But the answers are as you two and others have observed supposadly “not to our liking” one way or another.

I guess the unlucky become another part of societies “hidden waste” much like, physicaly or mentaly disabled, those disabled as part of service to society such as war veterans/peace officers/fire fighters/paramedics, then the abused, runaways, homless, down to drug addicts, prostitutes etc.

Rather than square up to the issues we would rather ignore them or worse blaim them for their misfortune.

I guess I’m odd because I do care not just about the “waste” and “cost to society” but also because they are or were just like other people, now they are seen as the modern equivalent of leppers to be shut away or forgoton, and as has been said “there but for fortune go you or I”…

It has been pointed out that if you die “before average” you are either “stupid” (overweight, smoke, drink to much etc etc) or are “unlucky”. But we are talking over 50% of the population dying before their time and over half of those through no real fault of their own the just got “unlucky” somehow.

I guess it say’s something about our moral values as a modern society that soon the only real freedom we will have is how we will die before our time.

Clive Robinson January 7, 2010 10:46 AM

@ Cerebus,

“… is the illusion of control. Deep down, every person believes that he, personally, is a better driver… …In an airplane, however, you’re just a passenger clearly at the mercy of the crew.”

A thought normalise against “car driver fatalitie and pilot fatalities”.

Then I think the results would be a bit of an eye opener…

mcb January 7, 2010 1:47 PM

@ Clive Robinson

“…how many have died since…due to medical complications due to the dust…or self inflicted harm either directly or indirectly by stress related bad habits…?

As far as I can tell the meter is still running on 9/11 and will do for the next 50 years or so…”

Clive, you’re obviously a compassionate and thoughtful man, but no way am I letting OBL take credit for an entire generation’s inability to cope with life stress. To respond to terror with perpetual fear is a recipe for depression. Yeah, I watched his goons kill 3000 people live on CNN, but my eating habits, alcohol consumption, coffee intake, exercise regimen, and life skills were always and will always be my personal responsibility. The proper solution to risk is a measured response, not perfect prevention. I wear a seatbelt every time I’m in a car. I make sure the boat I’m in has enough lifejackets for everyone. I change the batteries in the smoke detectors every October. But I do not cower in the basement whimpering in fear of death by lightning strike every time I see a thunderstorm. If I’m ever “unlucky” enough to be on a plane with a man trying to detonate a wad of PETN in his boxers I hope I’m “lucky” enough to be seated next to him. The appropriate reaction to outrageous behaviour is righteous anger, not fear, or Valium.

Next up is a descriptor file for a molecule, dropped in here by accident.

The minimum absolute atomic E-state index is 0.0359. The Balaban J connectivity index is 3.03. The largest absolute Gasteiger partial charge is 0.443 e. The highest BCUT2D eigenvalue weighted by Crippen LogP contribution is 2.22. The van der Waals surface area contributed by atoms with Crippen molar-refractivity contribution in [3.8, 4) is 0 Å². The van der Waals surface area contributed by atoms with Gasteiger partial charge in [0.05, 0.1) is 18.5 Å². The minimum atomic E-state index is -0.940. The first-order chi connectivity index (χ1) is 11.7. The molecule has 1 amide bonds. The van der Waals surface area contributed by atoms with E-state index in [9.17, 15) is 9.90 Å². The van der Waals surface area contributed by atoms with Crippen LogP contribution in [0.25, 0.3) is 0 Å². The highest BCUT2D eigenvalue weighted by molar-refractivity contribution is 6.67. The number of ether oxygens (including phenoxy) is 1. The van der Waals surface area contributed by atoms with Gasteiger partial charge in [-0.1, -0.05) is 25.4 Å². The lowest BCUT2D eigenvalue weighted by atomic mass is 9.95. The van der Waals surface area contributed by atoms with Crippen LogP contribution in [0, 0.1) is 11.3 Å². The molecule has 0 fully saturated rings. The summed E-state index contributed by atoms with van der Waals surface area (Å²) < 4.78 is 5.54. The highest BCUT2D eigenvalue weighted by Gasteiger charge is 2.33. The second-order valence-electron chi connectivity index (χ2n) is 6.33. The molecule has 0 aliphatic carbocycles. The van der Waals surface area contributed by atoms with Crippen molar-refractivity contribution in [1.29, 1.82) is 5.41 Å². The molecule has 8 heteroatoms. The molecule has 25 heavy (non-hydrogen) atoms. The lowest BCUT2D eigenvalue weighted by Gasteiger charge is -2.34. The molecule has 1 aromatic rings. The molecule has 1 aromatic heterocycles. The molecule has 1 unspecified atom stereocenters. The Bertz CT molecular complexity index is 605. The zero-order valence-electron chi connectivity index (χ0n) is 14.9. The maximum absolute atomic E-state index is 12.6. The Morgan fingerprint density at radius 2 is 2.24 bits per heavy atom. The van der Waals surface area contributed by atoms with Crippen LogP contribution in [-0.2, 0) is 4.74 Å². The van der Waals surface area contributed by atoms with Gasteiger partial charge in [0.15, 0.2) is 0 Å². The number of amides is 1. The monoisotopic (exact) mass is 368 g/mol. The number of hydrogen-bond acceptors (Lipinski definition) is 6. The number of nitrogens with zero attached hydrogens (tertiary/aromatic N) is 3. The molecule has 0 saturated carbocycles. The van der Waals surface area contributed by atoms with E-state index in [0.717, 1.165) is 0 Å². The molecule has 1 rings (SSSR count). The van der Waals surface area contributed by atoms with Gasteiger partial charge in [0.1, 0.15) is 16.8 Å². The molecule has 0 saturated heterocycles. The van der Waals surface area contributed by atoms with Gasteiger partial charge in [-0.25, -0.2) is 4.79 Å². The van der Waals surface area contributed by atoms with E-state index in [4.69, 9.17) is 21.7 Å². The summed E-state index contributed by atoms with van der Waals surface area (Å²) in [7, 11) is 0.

NetLockSmith January 7, 2010 7:09 PM

@ Cerberus: “Deep down, every person believes that he, personally, is a better driver …”

Quite a few studies confirm this. See [ScienceDirect .com]. Most people think they’re above average drivers.

I don’t see how flight time has any relevance to terrorist attacks. As far as distance and passenger numbers, they can have relevance for public policy, but they aren’t meaningful to the average person. When someone gets on a plane, they’re worried about something going wrong on that flight, not how many other passengers are present, how many miles they’re flying, nor how long they’ll be in the air.

One reason for this is that people think of plane crashes in which everyone dies. In fact, according to the NTSB, in cases of “accidents” (i.e., anything involving serious injury to a person or plane, including terrorism) in the past 25 years, only 10% involved fatalities, and 96% of the people aboard survived. ( ) Even counting just the flights that did have fatalities, about half had survivors. ( )

Of course, only a tiny fraction of those were cases of terrorism, but fear outstrips logic every time.

JBloggs January 7, 2010 8:34 PM

Comparing odds with that of being struck by lightning as always annoyed me; Llike most everything, it depends.

The odds of getting hit by lightning, say, while golfing in Florida, or hiking down from the summit of a Colorado 14er while a storm rolls in, are actually quite good.. (1 in ~3000, i’ve read)

Averaged out over the whole US population, the chances are small.

I suppose such anecdotes, though, are really referring to the freak occurances, where someone gets hit by a strike out of the proverbial blue sky (from some storm 12-20 miles away …), but even then, I would suppose those freak occurances number 1-2 orders of magnitude below the hikers, and golfers who get hit)

Andrew January 9, 2010 7:39 PM


Americans killing Americans – eh. That’s life.